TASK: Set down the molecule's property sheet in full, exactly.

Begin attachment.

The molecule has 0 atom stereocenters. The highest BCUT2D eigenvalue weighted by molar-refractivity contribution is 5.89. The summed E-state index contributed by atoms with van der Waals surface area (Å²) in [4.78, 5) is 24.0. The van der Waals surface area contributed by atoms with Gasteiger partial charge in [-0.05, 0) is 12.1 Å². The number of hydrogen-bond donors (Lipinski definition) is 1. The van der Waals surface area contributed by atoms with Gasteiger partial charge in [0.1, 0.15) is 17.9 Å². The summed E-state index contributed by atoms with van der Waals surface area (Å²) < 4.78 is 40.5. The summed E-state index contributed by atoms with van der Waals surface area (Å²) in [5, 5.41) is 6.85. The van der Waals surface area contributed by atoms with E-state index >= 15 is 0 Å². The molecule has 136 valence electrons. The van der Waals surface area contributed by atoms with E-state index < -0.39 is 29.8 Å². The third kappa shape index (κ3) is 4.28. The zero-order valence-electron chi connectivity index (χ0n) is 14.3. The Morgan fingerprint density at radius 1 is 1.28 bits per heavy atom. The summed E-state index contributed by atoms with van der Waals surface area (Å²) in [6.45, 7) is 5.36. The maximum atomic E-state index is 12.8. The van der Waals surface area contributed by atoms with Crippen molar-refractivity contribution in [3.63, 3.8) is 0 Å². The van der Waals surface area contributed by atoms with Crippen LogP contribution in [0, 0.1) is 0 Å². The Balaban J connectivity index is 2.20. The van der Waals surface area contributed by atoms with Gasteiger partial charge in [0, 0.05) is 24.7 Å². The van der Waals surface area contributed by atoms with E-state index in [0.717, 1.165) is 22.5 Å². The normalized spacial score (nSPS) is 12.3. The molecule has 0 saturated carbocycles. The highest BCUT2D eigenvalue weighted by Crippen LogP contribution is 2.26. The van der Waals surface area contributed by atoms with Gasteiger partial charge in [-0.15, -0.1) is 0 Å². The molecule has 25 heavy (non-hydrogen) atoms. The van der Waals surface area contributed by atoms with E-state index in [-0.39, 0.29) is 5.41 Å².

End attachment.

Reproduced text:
The molecule has 0 atom stereocenters. The highest BCUT2D eigenvalue weighted by molar-refractivity contribution is 5.89. The summed E-state index contributed by atoms with van der Waals surface area (Å²) in [4.78, 5) is 24.0. The van der Waals surface area contributed by atoms with Gasteiger partial charge in [-0.05, 0) is 12.1 Å². The number of hydrogen-bond donors (Lipinski definition) is 1. The van der Waals surface area contributed by atoms with Gasteiger partial charge in [0.1, 0.15) is 17.9 Å². The summed E-state index contributed by atoms with van der Waals surface area (Å²) < 4.78 is 40.5. The summed E-state index contributed by atoms with van der Waals surface area (Å²) in [5, 5.41) is 6.85. The van der Waals surface area contributed by atoms with E-state index >= 15 is 0 Å². The molecule has 136 valence electrons. The van der Waals surface area contributed by atoms with E-state index < -0.39 is 29.8 Å². The third kappa shape index (κ3) is 4.28. The zero-order valence-electron chi connectivity index (χ0n) is 14.3. The Morgan fingerprint density at radius 1 is 1.28 bits per heavy atom. The summed E-state index contributed by atoms with van der Waals surface area (Å²) in [6.45, 7) is 5.36. The maximum atomic E-state index is 12.8. The van der Waals surface area contributed by atoms with Crippen molar-refractivity contribution in [3.63, 3.8) is 0 Å². The van der Waals surface area contributed by atoms with Crippen LogP contribution in [0, 0.1) is 0 Å². The Balaban J connectivity index is 2.20. The van der Waals surface area contributed by atoms with Gasteiger partial charge in [0, 0.05) is 24.7 Å². The van der Waals surface area contributed by atoms with E-state index in [0.717, 1.165) is 22.5 Å². The normalized spacial score (nSPS) is 12.3. The molecule has 0 saturated carbocycles. The highest BCUT2D eigenvalue weighted by Crippen LogP contribution is 2.26. The van der Waals surface area contributed by atoms with Gasteiger partial charge in [-0.15, -0.1) is 0 Å². The molecule has 25 heavy (non-hydrogen) atoms. The van der Waals surface area contributed by atoms with E-state index in [-0.39, 0.29) is 5.41 Å².